In an unsigned opinion, the Supreme Court has issued a stay of the Occupational Health and Safety Administration (OSHA) COVID-19 vaccine or testing mandate on employers with 100 or more employees pending further litigation. As a practical matter, this stay will likely put an end to the requirement entirely as ongoing litigation at the appellate level will last for many months and the Supreme Court has clearly signaled opposition to the mandate as structured.
As a result of this decision, employers who began enforcing the OSHA mandate on January 10th are no longer obligated to do so.
The court also issued a ruling allowing a similar vaccination requirement for healthcare workers to go into effect. The HHS rule invoked specific authority under Federal law that allows the Secretary of Health and Human Services to implement rules for facilities that receive Medicare or Medicaid funding which “the Secretary finds necessary in the interest of the health and safety of individuals who are furnished services.” Since most healthcare facilities receive Medicare or Medicaid funding, the rule applied to approximately 20 million healthcare workers nationwide.
The HHS rule had previously been stopped through injunctions by lower courts, the Supreme Court ruling now stays those injunctions allowing the rule to go into effect pending disposition of those cases. Much like the OSHA mandate, the outcome of those cases is now effectively moot since the Supreme Court has signaled its approval of the HHS mandate.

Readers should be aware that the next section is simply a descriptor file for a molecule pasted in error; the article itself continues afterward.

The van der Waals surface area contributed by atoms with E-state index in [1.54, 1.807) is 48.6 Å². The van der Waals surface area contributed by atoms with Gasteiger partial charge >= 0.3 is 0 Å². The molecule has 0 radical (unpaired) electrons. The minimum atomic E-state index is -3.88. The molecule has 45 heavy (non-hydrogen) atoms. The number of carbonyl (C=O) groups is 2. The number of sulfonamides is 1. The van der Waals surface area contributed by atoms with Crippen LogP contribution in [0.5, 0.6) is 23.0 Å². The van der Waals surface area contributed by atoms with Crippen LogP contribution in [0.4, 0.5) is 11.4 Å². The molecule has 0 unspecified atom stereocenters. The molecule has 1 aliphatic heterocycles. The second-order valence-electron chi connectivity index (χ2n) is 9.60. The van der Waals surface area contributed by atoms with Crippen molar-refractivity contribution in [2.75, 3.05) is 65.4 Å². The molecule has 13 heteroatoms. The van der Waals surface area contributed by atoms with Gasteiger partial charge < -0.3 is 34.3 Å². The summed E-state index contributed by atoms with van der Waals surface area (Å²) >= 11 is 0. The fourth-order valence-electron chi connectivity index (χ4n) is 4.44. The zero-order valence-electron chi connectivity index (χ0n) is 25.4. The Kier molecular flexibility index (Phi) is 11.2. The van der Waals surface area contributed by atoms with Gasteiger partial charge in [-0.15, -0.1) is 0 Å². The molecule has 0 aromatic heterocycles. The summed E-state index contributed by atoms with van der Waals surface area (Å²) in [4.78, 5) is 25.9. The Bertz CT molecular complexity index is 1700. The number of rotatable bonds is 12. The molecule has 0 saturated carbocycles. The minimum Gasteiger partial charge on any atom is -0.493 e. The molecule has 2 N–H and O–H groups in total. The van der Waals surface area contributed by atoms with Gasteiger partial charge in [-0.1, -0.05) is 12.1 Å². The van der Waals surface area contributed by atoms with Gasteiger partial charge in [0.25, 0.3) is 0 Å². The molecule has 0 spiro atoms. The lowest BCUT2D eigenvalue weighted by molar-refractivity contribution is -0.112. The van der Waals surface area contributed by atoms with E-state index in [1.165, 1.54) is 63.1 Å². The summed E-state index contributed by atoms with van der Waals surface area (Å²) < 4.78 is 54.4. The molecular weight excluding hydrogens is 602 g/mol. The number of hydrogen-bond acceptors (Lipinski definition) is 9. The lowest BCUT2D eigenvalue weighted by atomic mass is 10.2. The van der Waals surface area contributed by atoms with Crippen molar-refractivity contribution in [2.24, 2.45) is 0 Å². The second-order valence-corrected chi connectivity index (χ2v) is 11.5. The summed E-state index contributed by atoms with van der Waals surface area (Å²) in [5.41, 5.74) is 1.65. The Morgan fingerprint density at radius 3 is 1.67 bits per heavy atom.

However, all action on COVID-19 vaccine mandates is not federal. Numerous state and local governments have passed laws or implemented rules requiring certain groups of individuals to be vaccinated or conversely prohibiting employers, schools, or other entities from requiring vaccinations. Federal preemption would override any state prohibitions of vaccine mandates for healthcare providers under the HHS mandate or federal contractors under executive orders. Conversely, employers who wish to impose their own mandates should be cognizant of state laws which either outright prohibit mandates (MT and TN) or require various exemptions (AL, AR, FL, IA, KS, ND, UT and WV).

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